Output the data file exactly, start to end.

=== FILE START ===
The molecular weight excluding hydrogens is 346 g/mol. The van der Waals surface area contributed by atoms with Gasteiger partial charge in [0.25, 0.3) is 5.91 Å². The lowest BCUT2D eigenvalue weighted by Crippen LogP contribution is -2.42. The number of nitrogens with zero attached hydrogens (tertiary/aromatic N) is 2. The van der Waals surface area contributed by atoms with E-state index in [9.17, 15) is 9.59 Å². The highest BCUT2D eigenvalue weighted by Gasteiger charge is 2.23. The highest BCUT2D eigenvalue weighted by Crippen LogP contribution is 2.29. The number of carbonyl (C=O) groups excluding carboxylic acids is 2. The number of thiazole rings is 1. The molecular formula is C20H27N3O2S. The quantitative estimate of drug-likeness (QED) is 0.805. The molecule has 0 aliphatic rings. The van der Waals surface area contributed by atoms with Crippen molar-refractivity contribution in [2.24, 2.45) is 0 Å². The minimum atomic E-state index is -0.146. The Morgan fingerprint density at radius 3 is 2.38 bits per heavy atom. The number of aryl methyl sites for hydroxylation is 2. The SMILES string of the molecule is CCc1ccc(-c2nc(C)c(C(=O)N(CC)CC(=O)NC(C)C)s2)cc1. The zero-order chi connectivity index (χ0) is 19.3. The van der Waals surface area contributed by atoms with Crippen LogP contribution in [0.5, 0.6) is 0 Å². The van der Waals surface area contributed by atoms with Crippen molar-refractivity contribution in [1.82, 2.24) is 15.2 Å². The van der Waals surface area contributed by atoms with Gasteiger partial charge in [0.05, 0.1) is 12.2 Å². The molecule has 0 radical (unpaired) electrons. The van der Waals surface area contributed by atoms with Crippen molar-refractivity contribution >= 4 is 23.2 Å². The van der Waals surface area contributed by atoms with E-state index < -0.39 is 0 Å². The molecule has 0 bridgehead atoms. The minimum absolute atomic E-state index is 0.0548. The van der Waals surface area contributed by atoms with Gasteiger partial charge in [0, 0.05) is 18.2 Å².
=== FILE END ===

The molecular weight excluding hydrogens is 346 g/mol. The van der Waals surface area contributed by atoms with Gasteiger partial charge in [0.25, 0.3) is 5.91 Å². The lowest BCUT2D eigenvalue weighted by Crippen LogP contribution is -2.42. The number of nitrogens with zero attached hydrogens (tertiary/aromatic N) is 2. The van der Waals surface area contributed by atoms with E-state index in [9.17, 15) is 9.59 Å². The highest BCUT2D eigenvalue weighted by Gasteiger charge is 2.23. The highest BCUT2D eigenvalue weighted by Crippen LogP contribution is 2.29. The number of carbonyl (C=O) groups excluding carboxylic acids is 2. The number of thiazole rings is 1. The molecular formula is C20H27N3O2S. The quantitative estimate of drug-likeness (QED) is 0.805. The molecule has 0 aliphatic rings. The van der Waals surface area contributed by atoms with Crippen molar-refractivity contribution in [2.24, 2.45) is 0 Å². The minimum atomic E-state index is -0.146. The Morgan fingerprint density at radius 3 is 2.38 bits per heavy atom. The number of aryl methyl sites for hydroxylation is 2. The SMILES string of the molecule is CCc1ccc(-c2nc(C)c(C(=O)N(CC)CC(=O)NC(C)C)s2)cc1. The zero-order chi connectivity index (χ0) is 19.3. The van der Waals surface area contributed by atoms with Crippen LogP contribution in [0.5, 0.6) is 0 Å². The van der Waals surface area contributed by atoms with Crippen molar-refractivity contribution in [1.82, 2.24) is 15.2 Å². The van der Waals surface area contributed by atoms with Gasteiger partial charge in [0.05, 0.1) is 12.2 Å². The molecule has 0 radical (unpaired) electrons. The van der Waals surface area contributed by atoms with Crippen molar-refractivity contribution >= 4 is 23.2 Å². The van der Waals surface area contributed by atoms with E-state index < -0.39 is 0 Å². The molecule has 0 bridgehead atoms. The minimum absolute atomic E-state index is 0.0548. The van der Waals surface area contributed by atoms with Gasteiger partial charge in [0, 0.05) is 18.2 Å².